As you process through the multiple disciplines of business, you will become familiar with how companies raise capital and what is the true meaning of share capital. Raising capital might be the most challenging task for businesses, it is essential to set up the business.
Share Capital refers to the funds raised by a company by issuing shares to the public, in other words, the money invested in a company by the shareholders is known as share capital. It is a long-term source of finance through which the shareholders gain a share of ownership in the business.
In this article you will understand about the Types & Classification of Share Capital in detail, so check it out!
Classification of Share Capital
As share capital is not a condition precedent for incorporation of a company because The Companies Act allows registration of companies without raising capital, it is rather essential for trading companies.
The term capital can be classified into 4 major categories, which are:
- Equity Capital
Equity capital is raised by issuing ordinary shares to the public and allows them to have voting rights. It also entitles the shareholders to receive a share from the company’s net profits making them eligible to avail the bonus shares and dividends.
- Preferred Share Capital
As the capital amount is raised by issuing shares carrying preferential rights in terms of receiving dividends at a fixed rate, preferred share capital entitles the shareholders to receive paid-up capital before the common shareholders.
- Debenture Capital
Debenture capital consists of debentures and denoted money raised by issuing the debentures. Debenture is considered to be a debt to the company and comes under the category of borrowed capital.
- Public Deposits
Public deposits refer to the unsecured deposits invited by the business from the public to mainly finance the working capital needs of the business. Any public member is eligible to fill up the prescribed form in order to deposit money into the company.
Different Types of Share Capital
Capital raised by the business by issuing shares of the company refers to share capital. The Companies Act uses the term capital in several senses, let’s understand the different types of share capital below.
Authorized Share Capital refers to the total capital accepted by companies through their investors by issuing shares mentioned in the official document of the company, Memorandum of Association. It is also known as Nominal Capital or Registered Capital.
The company is allowed to raise funds by issuing of shares only up to the amount of authorized capital. However, this amount can be increased by altering the MOU.
Authorized Capital = Issued Shares + Unissued Shares
Issued Share Capital
Part of the Authorized Share Capital, Issued Share Capital refers to the shares issued to the public for subscription. The Act of issuing shares is called Issuance, Allocation or Allotment. In simple words, you can say that Issued Share Capital is a subset of authorized share capital.
As the capital is issued in installments, the issued capital is less than the nominal capital. Once the allotment of shares is done successfully, a subscriber becomes a shareholder.
Issued Share Capital = Subscribed + Unsubscribed Capital
Being a part of Issued Share Capital, Subscribed Capital has been taken up by the public as it is not mandatory to fully subscribe the issued capital to the public. In such a case, the subscribed capital should be less than the issued capital.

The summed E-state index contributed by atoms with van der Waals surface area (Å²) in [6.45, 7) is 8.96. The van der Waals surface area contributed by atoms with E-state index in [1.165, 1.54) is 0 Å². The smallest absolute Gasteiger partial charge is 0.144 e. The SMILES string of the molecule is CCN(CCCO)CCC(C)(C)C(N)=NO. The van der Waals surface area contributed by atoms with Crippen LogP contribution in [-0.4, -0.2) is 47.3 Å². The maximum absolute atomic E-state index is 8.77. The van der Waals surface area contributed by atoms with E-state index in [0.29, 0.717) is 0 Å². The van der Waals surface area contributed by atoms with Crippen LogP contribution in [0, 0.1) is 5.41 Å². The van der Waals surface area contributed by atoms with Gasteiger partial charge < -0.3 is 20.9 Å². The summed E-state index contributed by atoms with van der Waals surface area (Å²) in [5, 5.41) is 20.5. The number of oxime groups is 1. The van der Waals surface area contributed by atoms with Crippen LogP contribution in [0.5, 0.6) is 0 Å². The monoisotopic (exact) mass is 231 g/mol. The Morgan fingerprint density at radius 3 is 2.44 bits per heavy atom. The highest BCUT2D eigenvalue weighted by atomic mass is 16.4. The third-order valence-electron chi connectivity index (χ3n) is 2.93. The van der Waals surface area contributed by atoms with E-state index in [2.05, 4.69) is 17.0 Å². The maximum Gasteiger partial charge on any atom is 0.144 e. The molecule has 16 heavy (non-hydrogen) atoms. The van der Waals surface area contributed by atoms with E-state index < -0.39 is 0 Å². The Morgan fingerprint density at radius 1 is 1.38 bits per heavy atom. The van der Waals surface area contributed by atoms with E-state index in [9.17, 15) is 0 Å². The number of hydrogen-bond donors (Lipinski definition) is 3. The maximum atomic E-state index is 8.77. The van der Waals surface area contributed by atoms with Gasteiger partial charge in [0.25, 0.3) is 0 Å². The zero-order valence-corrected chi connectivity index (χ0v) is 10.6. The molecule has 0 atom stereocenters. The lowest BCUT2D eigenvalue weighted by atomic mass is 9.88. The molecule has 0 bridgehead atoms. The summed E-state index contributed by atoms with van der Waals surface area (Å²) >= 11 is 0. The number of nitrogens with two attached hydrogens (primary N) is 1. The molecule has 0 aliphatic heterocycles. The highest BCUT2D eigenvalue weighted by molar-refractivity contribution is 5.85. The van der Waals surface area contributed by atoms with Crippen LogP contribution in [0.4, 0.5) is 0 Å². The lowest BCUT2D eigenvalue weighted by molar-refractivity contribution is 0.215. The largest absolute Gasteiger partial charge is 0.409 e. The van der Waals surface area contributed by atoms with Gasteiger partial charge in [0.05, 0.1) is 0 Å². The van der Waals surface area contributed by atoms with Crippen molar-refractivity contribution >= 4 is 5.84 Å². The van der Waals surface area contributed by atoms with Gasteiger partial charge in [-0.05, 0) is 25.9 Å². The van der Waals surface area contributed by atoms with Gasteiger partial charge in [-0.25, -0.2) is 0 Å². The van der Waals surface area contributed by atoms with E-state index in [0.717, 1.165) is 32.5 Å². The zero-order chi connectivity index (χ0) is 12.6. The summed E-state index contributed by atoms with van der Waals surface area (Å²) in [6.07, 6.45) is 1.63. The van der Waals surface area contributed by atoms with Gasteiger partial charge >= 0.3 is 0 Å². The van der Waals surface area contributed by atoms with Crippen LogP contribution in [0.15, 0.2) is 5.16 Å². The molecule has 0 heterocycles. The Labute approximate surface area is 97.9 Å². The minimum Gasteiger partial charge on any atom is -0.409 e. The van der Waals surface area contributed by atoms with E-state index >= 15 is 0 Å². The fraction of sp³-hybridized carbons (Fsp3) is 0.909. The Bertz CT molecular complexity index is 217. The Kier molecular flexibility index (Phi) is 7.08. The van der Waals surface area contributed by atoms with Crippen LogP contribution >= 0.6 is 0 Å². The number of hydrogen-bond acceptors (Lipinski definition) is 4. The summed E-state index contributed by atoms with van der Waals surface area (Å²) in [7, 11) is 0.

If the public subscribes all the shares, subscribed capital will become equal to the issued capital. For instance, if a business offers 16000 shares of 100 Rs each and the public applies for 10000 shares, then the issued capital would be 16 lacs while the subscribed capital will be 10 lacs. Issued shares is equal to the sum total of outstanding shares and treasury shares.
Note: Once shares are issued and purchased by an investor, those shares will be called Shares Outstanding and the issuing of shares will allow the shareholders ownership in the business. The Unsubscribed Share Capital can be called Treasury Shares.
Called Up Capital
Called up capital is a part of the subscribed capital including the amount paid by the shareholder. As the company does not receive the entire amount of capital at once, it will call upon the part of the subscribed capital in installments whenever needed. The remaining part of the subscribed capital is known as Uncalled Capital.
For instance, if the face value of one share is 10 dollar and 5 dollar each for the 10,000 shares, then the Called-Up Capital shall be 50,000 dollars.
Paid Up Capital
A part of the subscribed capital which has actually been paid up by the shareholders is known as Paid Up Capital. The amount which is not paid by the shareholders on the calls made is known as calls-in-arrears. The expression Paid-up capital also includes the amount credited as paid up on the shares.
The Companies Act amends that there is no minimum requirement of paid-up capital in the company, which signifies that presently, the formation of the company can be done even at 100 dollars as the company’s paid-up capital.
Paid Up Capital = Called Up Capital – Calls in Arrear
Part of the capital that the business has decided not to call upon except during the dissolution of the firm is called Reserve Capital. At times, a business might face capital shortage for proper functioning of daily operations. In such a case, the company might decide to not call upon a certain part of the subscribed capital except during winding up of the business.
The company law also sanctions the creation of a reserve capital otherwise known as Reserve Liability. The purpose of Reserve Capital is to protect the interest of investors and creditors if the business decides to dissolve.
Learning about share capital can be boring and difficult. Hope this article helped you understand the various Types of Share Capital and how to calculate it.